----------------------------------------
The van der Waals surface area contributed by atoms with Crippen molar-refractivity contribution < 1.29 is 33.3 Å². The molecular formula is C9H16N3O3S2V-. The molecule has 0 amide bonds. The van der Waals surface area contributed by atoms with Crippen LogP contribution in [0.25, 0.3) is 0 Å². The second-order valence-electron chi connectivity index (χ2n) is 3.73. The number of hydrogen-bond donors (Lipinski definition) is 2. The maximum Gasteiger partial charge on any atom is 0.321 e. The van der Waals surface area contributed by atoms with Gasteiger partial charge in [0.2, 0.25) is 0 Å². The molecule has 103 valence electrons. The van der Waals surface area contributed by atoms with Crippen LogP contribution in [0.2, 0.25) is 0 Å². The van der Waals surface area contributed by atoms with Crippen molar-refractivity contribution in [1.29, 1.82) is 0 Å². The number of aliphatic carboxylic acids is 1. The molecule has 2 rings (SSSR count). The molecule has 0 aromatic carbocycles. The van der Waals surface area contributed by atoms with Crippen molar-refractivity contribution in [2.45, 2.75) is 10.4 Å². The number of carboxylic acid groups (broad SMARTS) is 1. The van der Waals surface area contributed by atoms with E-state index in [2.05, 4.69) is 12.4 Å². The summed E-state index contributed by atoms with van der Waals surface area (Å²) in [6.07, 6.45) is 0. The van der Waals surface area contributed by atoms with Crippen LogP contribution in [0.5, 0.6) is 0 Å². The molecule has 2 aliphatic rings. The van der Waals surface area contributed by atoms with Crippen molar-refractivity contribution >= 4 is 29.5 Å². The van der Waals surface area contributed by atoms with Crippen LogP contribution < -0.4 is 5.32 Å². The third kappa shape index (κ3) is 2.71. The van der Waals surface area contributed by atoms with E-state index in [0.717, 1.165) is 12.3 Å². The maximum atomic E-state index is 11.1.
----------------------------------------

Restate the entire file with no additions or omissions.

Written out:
The van der Waals surface area contributed by atoms with Crippen molar-refractivity contribution < 1.29 is 33.3 Å². The molecular formula is C9H16N3O3S2V-. The molecule has 0 amide bonds. The van der Waals surface area contributed by atoms with Crippen LogP contribution in [0.25, 0.3) is 0 Å². The second-order valence-electron chi connectivity index (χ2n) is 3.73. The number of hydrogen-bond donors (Lipinski definition) is 2. The maximum Gasteiger partial charge on any atom is 0.321 e. The van der Waals surface area contributed by atoms with Gasteiger partial charge in [0.2, 0.25) is 0 Å². The molecule has 103 valence electrons. The van der Waals surface area contributed by atoms with Crippen LogP contribution in [0.2, 0.25) is 0 Å². The van der Waals surface area contributed by atoms with Crippen molar-refractivity contribution in [1.29, 1.82) is 0 Å². The number of aliphatic carboxylic acids is 1. The molecule has 2 rings (SSSR count). The molecule has 0 aromatic carbocycles. The van der Waals surface area contributed by atoms with Crippen molar-refractivity contribution in [2.45, 2.75) is 10.4 Å². The number of carboxylic acid groups (broad SMARTS) is 1. The van der Waals surface area contributed by atoms with E-state index in [2.05, 4.69) is 12.4 Å². The summed E-state index contributed by atoms with van der Waals surface area (Å²) in [6.07, 6.45) is 0. The van der Waals surface area contributed by atoms with Crippen LogP contribution in [0.5, 0.6) is 0 Å². The molecule has 2 aliphatic rings. The van der Waals surface area contributed by atoms with Crippen molar-refractivity contribution >= 4 is 29.5 Å². The van der Waals surface area contributed by atoms with Crippen LogP contribution < -0.4 is 5.32 Å². The third kappa shape index (κ3) is 2.71. The van der Waals surface area contributed by atoms with E-state index in [0.717, 1.165) is 12.3 Å². The maximum atomic E-state index is 11.1.